The benefit of the tools is you can do the job in daylight!
A visit to a local astro club will be worthwhile. A hands on demo rather than reading books works wonders.
The old hands will also quickly spot serious problems - if there are any.
I had such a scope in 2003 and fortunately the wise people at a local club helped out the newbie.

Keep posting questions, and the 200P is a cracking scope.

David.

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4 hours ago, Carbon Brush said:

I have only just picked up on the thread and am surprised nobody has asked about your eyepiece collection. If it exists.

If you use the stock 25mm EP, it gives OK views.
Most people find the 10mm eyepiece is next to useless.

More money to spend! But ask first for recommendations.

On collimation. Don't get worried about it unless you have obviously funny shape stars.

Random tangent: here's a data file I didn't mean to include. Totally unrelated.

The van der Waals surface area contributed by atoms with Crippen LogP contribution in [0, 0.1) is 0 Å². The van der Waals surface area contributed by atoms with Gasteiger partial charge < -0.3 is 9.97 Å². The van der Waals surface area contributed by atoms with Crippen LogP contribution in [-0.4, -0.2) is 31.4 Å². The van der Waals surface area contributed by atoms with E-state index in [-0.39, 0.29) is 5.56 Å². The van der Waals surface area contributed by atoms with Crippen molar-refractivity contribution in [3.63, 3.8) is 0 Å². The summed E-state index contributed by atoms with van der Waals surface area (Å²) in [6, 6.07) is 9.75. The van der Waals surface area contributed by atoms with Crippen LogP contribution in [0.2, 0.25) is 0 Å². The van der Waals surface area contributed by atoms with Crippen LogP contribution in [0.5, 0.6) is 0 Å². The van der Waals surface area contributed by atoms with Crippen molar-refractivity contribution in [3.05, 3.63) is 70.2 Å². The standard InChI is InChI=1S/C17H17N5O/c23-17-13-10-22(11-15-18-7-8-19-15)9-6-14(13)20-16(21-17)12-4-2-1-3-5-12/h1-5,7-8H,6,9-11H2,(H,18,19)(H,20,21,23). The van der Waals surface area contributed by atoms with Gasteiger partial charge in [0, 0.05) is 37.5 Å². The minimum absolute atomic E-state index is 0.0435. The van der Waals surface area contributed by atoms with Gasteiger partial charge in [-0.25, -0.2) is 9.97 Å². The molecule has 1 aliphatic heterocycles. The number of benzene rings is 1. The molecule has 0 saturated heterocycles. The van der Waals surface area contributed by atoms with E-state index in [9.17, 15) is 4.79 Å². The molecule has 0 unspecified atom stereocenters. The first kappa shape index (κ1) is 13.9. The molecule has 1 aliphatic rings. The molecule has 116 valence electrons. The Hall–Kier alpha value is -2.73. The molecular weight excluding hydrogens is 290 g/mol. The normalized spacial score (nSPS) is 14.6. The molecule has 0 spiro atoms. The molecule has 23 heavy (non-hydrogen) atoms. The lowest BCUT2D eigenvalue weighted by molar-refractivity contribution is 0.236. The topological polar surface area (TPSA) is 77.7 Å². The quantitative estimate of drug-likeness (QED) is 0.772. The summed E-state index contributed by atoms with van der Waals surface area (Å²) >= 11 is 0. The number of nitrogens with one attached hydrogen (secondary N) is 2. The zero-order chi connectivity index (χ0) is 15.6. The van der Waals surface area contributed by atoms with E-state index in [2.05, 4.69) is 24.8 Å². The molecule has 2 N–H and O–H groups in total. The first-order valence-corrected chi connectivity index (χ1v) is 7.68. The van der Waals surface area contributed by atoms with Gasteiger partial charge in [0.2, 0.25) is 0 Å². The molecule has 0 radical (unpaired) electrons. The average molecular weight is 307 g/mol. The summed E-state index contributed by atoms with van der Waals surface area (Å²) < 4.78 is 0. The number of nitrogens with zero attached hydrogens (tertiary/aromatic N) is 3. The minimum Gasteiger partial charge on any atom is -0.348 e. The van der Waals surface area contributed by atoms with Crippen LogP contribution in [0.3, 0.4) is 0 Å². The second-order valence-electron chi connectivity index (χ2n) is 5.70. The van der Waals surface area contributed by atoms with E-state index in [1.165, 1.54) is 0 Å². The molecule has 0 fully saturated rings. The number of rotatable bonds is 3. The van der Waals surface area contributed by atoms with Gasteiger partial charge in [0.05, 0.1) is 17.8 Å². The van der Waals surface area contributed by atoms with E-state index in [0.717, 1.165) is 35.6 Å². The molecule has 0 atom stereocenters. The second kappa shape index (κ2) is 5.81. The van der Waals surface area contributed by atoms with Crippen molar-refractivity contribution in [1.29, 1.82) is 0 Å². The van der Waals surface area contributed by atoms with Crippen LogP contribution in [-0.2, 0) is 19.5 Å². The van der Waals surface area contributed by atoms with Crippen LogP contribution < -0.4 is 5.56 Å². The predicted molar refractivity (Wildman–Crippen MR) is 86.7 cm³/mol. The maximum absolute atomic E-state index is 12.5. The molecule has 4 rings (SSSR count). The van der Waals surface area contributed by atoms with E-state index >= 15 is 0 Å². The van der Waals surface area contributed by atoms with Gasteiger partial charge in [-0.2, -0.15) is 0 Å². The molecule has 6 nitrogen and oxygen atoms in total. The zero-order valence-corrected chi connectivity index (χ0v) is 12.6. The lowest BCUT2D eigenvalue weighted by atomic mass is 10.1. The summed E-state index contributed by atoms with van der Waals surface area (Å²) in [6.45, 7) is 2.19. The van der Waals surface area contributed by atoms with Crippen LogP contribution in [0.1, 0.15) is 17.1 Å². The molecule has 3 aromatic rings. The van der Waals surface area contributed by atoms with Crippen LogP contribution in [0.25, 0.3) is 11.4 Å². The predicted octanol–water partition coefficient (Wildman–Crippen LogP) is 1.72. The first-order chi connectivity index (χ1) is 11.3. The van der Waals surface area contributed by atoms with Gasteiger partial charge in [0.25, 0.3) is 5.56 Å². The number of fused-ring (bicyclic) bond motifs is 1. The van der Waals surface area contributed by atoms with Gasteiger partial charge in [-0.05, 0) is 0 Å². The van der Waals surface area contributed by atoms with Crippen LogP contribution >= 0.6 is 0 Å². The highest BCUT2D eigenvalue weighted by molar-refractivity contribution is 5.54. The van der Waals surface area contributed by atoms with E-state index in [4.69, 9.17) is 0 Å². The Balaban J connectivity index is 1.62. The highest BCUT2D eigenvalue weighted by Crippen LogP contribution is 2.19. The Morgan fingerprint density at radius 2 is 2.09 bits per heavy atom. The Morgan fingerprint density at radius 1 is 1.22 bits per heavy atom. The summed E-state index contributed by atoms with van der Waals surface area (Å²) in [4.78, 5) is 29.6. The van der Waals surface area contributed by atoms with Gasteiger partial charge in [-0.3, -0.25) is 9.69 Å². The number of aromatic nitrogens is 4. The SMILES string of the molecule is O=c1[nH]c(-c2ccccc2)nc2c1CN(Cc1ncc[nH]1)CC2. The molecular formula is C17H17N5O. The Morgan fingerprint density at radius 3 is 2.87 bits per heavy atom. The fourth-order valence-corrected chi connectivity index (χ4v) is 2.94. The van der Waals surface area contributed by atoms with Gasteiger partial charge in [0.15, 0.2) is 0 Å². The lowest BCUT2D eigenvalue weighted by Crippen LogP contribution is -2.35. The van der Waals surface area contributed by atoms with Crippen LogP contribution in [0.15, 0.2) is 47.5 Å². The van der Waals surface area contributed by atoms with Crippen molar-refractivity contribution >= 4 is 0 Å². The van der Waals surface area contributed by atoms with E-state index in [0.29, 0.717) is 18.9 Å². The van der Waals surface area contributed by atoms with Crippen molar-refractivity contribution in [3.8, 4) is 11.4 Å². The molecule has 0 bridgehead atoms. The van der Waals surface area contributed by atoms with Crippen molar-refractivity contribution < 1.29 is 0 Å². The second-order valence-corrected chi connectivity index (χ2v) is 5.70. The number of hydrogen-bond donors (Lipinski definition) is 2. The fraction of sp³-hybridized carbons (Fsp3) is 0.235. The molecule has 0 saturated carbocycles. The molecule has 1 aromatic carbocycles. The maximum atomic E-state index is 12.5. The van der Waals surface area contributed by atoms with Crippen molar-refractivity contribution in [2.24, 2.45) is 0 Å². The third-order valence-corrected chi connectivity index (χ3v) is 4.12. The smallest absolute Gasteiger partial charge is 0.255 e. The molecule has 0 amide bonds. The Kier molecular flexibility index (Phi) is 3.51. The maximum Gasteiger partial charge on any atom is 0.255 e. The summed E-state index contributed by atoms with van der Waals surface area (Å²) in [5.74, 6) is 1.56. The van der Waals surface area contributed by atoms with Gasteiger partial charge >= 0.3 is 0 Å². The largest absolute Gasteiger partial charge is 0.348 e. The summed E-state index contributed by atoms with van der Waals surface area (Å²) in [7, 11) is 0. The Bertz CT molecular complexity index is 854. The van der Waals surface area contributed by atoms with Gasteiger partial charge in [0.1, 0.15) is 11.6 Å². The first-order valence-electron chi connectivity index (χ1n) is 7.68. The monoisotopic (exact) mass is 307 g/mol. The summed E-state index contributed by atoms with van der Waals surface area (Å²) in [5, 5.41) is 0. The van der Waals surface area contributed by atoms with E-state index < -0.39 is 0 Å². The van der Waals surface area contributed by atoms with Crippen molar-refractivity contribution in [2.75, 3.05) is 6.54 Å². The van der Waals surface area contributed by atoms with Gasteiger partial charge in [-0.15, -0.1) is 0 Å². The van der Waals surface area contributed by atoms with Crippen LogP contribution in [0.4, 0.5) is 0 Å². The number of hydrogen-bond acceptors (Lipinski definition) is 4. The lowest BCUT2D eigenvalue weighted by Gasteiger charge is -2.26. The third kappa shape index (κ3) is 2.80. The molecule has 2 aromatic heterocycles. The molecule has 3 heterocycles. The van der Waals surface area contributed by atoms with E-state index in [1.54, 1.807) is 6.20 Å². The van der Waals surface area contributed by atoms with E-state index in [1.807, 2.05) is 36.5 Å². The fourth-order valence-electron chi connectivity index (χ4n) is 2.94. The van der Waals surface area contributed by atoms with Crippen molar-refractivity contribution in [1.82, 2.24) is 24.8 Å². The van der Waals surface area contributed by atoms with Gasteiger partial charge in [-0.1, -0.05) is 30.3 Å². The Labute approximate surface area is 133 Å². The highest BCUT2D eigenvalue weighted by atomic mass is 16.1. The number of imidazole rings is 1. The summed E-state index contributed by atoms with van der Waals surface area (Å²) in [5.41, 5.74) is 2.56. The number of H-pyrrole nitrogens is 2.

We all have our favourite tools and methods.
The benefit of the tools is you can do the job in daylight!
A visit to a local astro club will be worthwhile. A hands on demo rather than reading books works wonders.
The old hands will also quickly spot serious problems - if there are any.
I had such a scope in 2003 and fortunately the wise people at a local club helped out the newbie.

Keep posting questions, and the 200P is a cracking scope.

David.

As far as eyepieces go, I’ve got the original 25mm that I got with the Celestron 102 and a couple of Celestron plossls- 9mm + 15mm, so OK for those, although I might replace the 25mm at some stage. I hear that BST are quite reasonable eyepieces that aren’t too expensive? I know what you mean about a hands on demo. Much better than reading instructions. Just looking forward to getting my new scope now.

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In my early years of collimating newts, I used collimating caps, made from film canisters and Cheshires. Lasers were very expensive.
Having said that. Unless you drop the scope down the stairs 😲, it tends to hold collimation quite well.

Nowadays I tend to still use the 'low technology' tools for mirror alignment. Finding a laser useful for identifying movement or bend.